While CTs classified as DTD generally have lower average probabilities of DT and licensure, some CTs in Perry and Hocking Counties classified as DTD have relatively high average probabilities of DT and licensure. A few CTs classified as non-DTD have low probabilities of DT and licensure. Qualitative studies are needed to determine the reason for these seemingly contradictory patterns.
This study provides statistical evidence that on average, teens living in DTDs have lower probabilities of DT and licensure before 18. It identifies clusters of CTs with low probabilities of DT and licensure in the Columbus MSA. The findings are helping local authorities prioritize geographic areas for their financial assistance pilot program that aims to improve access to DT and licensure for lower-income teens. The findings also highlight the need for qualitative studies to understand barriers to accessing driver training services. When licensing and DT enrollment data over a longer period become available, researchers should consider conducting longitudinal analyses to explore whether DTDs lead to lower demand for DT, or vice versa.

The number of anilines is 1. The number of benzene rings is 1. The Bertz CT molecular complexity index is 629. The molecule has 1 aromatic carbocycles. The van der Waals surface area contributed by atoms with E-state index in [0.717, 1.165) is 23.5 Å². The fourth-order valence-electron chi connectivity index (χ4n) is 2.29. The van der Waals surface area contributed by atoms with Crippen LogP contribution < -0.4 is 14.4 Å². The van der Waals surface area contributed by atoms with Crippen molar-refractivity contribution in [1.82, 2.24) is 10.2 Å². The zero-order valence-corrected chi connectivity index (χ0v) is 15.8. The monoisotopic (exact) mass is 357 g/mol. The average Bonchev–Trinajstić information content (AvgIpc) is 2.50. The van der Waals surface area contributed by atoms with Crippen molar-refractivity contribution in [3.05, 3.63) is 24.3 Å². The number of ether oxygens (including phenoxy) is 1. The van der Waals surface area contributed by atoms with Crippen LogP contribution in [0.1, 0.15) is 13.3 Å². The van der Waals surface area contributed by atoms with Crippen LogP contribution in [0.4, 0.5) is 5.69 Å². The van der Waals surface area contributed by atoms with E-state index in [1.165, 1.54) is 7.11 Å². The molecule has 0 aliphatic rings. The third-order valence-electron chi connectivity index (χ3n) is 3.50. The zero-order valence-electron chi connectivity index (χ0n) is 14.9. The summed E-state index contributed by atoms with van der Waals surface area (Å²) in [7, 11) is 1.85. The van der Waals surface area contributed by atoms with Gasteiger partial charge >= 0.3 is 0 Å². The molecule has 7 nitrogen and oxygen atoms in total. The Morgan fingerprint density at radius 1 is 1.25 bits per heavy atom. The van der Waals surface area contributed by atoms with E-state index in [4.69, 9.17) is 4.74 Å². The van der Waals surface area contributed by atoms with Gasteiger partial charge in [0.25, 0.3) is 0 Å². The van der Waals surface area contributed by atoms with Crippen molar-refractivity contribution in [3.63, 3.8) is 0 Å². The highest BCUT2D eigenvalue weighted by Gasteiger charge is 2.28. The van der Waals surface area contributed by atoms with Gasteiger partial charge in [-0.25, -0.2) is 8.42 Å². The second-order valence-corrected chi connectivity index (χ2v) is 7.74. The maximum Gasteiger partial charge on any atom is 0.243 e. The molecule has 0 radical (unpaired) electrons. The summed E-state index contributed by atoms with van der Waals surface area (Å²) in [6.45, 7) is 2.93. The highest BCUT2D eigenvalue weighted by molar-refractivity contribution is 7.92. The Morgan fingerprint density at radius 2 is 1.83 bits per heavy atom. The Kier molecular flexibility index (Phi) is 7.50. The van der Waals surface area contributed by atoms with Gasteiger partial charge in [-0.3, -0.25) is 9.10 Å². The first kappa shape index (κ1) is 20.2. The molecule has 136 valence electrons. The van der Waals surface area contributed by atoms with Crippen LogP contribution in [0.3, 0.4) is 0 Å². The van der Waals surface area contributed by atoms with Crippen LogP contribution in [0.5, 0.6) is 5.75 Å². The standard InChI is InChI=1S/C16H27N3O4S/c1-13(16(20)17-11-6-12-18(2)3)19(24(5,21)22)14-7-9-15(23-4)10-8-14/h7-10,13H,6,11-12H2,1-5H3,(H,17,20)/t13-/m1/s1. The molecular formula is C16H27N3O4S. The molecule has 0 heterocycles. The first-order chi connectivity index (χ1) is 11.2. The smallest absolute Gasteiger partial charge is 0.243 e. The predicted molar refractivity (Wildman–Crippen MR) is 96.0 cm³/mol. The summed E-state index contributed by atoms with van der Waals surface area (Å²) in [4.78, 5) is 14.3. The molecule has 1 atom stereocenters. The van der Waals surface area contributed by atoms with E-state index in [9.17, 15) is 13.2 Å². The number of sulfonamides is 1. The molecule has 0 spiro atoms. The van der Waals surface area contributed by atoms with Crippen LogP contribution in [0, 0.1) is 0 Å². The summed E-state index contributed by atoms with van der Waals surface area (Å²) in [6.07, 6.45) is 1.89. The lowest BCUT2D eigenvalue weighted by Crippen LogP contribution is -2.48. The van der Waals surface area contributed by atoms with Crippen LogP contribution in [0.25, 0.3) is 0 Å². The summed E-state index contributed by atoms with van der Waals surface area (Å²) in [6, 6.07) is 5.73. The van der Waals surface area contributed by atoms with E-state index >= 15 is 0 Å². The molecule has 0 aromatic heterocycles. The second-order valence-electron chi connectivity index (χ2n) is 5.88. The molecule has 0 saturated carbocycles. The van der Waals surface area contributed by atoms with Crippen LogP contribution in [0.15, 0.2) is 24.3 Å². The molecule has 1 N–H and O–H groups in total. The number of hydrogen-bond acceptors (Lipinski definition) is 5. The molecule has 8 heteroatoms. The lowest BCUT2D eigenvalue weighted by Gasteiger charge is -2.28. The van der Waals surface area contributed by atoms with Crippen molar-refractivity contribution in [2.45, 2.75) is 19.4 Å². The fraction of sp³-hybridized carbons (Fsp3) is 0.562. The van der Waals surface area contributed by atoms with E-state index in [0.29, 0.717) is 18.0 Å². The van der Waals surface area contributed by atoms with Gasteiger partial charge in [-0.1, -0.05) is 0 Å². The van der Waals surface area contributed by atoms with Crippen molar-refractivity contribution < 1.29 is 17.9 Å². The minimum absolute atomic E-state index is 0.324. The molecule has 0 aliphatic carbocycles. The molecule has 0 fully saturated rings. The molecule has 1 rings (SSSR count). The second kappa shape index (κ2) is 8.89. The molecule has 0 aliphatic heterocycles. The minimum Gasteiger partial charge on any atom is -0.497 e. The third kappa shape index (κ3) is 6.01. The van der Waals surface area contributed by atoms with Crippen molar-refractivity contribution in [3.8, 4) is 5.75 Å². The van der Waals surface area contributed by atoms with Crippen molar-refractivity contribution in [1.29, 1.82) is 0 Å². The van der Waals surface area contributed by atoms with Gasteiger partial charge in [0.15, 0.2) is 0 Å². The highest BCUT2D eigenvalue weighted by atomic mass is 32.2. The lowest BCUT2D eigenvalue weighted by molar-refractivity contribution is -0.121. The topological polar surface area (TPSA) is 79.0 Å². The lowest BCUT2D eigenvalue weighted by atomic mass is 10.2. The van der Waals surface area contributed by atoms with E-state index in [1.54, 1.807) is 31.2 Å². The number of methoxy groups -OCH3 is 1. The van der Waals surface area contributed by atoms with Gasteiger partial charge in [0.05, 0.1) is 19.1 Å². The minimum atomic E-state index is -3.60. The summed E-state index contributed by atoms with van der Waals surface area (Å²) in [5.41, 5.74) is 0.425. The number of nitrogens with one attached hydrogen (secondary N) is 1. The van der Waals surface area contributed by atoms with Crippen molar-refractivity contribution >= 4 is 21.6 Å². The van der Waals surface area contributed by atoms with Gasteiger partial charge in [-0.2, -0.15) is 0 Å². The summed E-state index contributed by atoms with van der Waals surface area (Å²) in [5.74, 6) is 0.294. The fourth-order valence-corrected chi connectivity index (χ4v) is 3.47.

We would like to thank the Ohio Department of Public Safety partners in this work who provided the licensing data and valuable insights for interpreting the findings. Research reported in this publication is supported by the US National Highway Traffic Safety Administration (NHTSA) through the Ohio Traffic Safety Office (OTSO) and by the Ohio Bureau of Motor Vehicles.